Scientists have published a review which suggests a common anaemia drug, erythropoietin, could become an effective treatment for COVID-19 – and are now planning a trial to test this approach.
A few case studies have suggested it could slow progression of the disease. One COVID-19 patient in Iran was prescribed erythropoietin for low blood count, and was able to leave hospital earlier than expected. In South America, COVID-19 infection appears to be less severe in regions with higher altitudes, where people naturally produce more erythropoietin to compensate.
A team led by Dr Hannelore Ehrenreich, of the Max Planck Institute of Experimental Medicine in Göttingen in Germany, reviewed previous studies of erythropoietin.
They report that previous animal experiments show erythropoietin affects areas of the brainstem and spinal cord that control breathing. It also has an anti-inflammatory effect, and has the potential to protect against neurological symptoms and long-term effects of COVID-19 such as headaches, dizziness, loss of smell and taste, and seizures.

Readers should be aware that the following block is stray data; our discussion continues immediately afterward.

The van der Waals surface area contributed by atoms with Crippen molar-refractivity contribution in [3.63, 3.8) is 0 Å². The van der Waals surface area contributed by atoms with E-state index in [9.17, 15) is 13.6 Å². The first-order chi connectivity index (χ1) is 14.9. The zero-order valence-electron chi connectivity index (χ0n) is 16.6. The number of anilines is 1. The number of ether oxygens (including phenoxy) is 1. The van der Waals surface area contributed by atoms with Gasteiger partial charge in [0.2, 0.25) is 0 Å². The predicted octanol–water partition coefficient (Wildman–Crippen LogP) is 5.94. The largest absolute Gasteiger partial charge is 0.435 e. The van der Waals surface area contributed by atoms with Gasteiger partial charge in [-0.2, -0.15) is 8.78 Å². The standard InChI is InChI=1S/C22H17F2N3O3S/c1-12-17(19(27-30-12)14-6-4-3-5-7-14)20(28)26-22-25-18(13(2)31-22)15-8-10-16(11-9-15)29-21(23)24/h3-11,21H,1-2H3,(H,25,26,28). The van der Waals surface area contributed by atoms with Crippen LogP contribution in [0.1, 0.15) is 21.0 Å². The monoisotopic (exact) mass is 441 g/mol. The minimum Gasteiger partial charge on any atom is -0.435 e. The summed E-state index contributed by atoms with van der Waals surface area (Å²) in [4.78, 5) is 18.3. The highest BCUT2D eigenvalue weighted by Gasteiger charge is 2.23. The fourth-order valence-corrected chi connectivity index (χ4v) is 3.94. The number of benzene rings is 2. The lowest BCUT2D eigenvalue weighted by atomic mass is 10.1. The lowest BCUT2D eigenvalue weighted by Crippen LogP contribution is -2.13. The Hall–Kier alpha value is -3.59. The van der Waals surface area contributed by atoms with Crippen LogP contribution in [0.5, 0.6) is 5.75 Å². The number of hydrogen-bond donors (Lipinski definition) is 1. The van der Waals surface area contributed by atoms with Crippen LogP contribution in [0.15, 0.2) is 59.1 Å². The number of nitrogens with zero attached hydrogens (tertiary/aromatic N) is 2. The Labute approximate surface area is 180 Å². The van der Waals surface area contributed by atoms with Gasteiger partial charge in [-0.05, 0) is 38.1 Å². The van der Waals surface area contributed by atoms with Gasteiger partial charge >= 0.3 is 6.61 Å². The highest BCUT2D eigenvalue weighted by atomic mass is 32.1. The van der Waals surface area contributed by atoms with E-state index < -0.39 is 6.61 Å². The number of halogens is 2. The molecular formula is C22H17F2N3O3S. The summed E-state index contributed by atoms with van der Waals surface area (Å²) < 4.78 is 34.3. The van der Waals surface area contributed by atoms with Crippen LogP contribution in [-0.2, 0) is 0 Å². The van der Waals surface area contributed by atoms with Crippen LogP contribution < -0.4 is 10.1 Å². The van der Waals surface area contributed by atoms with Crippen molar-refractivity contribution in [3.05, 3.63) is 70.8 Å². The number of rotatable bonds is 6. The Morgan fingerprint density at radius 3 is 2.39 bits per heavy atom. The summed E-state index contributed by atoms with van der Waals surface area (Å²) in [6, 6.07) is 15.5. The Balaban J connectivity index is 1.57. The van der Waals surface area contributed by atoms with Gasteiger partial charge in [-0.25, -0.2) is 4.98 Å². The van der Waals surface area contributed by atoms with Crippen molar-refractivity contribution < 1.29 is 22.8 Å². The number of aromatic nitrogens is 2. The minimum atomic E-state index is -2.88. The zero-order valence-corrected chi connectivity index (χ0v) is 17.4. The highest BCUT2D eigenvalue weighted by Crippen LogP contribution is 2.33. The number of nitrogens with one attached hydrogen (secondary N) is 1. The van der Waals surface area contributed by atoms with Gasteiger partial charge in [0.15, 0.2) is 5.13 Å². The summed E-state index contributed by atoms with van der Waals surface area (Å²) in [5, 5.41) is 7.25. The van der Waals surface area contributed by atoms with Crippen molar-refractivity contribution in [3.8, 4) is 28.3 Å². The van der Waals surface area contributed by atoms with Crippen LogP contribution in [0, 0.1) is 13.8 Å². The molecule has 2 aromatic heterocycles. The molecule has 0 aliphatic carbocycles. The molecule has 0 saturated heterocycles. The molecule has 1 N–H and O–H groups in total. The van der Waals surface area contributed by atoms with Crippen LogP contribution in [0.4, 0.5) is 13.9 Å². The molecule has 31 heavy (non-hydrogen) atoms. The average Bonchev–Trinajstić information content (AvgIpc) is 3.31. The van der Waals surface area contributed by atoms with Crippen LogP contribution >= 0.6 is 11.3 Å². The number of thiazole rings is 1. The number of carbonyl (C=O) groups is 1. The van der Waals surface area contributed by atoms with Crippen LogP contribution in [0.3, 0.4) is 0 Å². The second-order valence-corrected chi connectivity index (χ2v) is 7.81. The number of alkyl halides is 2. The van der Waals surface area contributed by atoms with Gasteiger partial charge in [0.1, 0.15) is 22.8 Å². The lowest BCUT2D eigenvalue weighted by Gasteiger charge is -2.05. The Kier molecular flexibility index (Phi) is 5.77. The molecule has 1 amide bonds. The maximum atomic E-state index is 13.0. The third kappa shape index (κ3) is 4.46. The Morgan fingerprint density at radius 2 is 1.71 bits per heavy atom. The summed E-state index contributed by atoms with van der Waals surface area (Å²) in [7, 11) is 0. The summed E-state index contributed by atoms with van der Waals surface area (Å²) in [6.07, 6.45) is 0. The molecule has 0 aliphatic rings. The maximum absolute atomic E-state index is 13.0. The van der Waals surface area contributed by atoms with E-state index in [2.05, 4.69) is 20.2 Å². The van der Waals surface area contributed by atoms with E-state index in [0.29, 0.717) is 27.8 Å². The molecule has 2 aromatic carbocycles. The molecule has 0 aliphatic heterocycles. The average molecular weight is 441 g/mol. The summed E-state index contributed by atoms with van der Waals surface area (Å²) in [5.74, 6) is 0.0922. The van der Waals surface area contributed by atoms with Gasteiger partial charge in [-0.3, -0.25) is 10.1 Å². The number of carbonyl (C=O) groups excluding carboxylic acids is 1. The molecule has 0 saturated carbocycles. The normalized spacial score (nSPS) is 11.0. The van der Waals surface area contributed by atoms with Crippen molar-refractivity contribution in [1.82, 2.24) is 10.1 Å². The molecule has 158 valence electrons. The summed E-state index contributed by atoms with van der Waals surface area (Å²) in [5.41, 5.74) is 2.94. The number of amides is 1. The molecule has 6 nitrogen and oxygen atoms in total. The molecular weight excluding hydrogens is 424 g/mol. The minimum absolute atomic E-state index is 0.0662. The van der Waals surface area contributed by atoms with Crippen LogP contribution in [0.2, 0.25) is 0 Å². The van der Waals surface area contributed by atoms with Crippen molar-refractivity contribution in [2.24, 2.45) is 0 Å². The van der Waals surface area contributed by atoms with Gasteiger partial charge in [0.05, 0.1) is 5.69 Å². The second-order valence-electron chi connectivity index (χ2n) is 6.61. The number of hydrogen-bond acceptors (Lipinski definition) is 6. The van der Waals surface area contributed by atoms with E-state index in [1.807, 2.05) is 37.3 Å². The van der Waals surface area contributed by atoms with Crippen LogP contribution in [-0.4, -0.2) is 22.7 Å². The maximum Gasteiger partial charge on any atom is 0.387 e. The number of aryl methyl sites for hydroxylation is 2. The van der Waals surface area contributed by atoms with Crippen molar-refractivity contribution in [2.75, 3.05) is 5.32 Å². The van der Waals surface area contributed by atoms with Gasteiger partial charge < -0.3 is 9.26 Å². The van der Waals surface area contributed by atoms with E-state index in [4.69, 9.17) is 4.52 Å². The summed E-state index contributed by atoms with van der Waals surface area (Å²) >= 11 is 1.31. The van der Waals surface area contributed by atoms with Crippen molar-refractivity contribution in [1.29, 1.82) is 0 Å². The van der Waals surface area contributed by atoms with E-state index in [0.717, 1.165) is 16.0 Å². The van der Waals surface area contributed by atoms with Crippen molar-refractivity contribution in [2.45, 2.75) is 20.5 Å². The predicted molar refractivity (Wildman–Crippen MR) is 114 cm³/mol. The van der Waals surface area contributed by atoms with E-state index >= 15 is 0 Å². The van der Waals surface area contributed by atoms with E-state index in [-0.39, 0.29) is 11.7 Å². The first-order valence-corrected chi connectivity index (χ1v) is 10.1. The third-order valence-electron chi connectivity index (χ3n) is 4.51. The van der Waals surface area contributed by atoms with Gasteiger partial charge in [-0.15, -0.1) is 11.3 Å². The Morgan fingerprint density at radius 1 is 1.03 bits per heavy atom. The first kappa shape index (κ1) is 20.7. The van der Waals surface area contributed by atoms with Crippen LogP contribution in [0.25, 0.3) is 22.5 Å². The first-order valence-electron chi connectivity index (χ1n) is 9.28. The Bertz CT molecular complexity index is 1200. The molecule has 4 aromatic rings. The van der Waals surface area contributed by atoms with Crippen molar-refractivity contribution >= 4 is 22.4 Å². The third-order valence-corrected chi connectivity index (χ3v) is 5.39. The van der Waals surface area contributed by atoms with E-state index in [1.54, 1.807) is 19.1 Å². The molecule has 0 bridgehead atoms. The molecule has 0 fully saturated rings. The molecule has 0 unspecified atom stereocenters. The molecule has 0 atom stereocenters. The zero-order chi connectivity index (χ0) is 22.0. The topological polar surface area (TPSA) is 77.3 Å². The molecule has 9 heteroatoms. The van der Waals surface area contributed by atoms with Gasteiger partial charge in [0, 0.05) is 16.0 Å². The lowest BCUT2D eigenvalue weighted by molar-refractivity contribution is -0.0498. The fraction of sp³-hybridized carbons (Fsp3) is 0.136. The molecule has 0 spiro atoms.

In addition, certain patients who are already receiving erythropoietin appear to have less severe COVID-19 symptoms. “For example, we have observed that dialysis patients withstand COVID-19 remarkably well – and it is precisely these patients who regularly receive erythropoietin,” says Dr Enrenreich.
Their review was published recently in the journal Molecular Medicine. The team also outline in the article a clinical trial to test this approach, which they hope will begin soon.
Dr Ehrenreich says: “Because COVID-19 can have such severe health-related consequences, we must investigate any evidence of a protective effect of erythropoietin. After all, there is currently neither a vaccine nor a medication for the disease. We are therefore preparing a ‘proof-of-concept study’ to investigate the effect of erythropoietin on COVID-19 in humans.”
Ehrenreich H, Weissenborn K, Begemann M, Busch M, Vieta E, Miskowiak KW (2020) “Erythropoietin as candidate for supportive treatment of severe COVID-19.” Molecular Medicine, doi: 10.1186/s10020-020-00186-y
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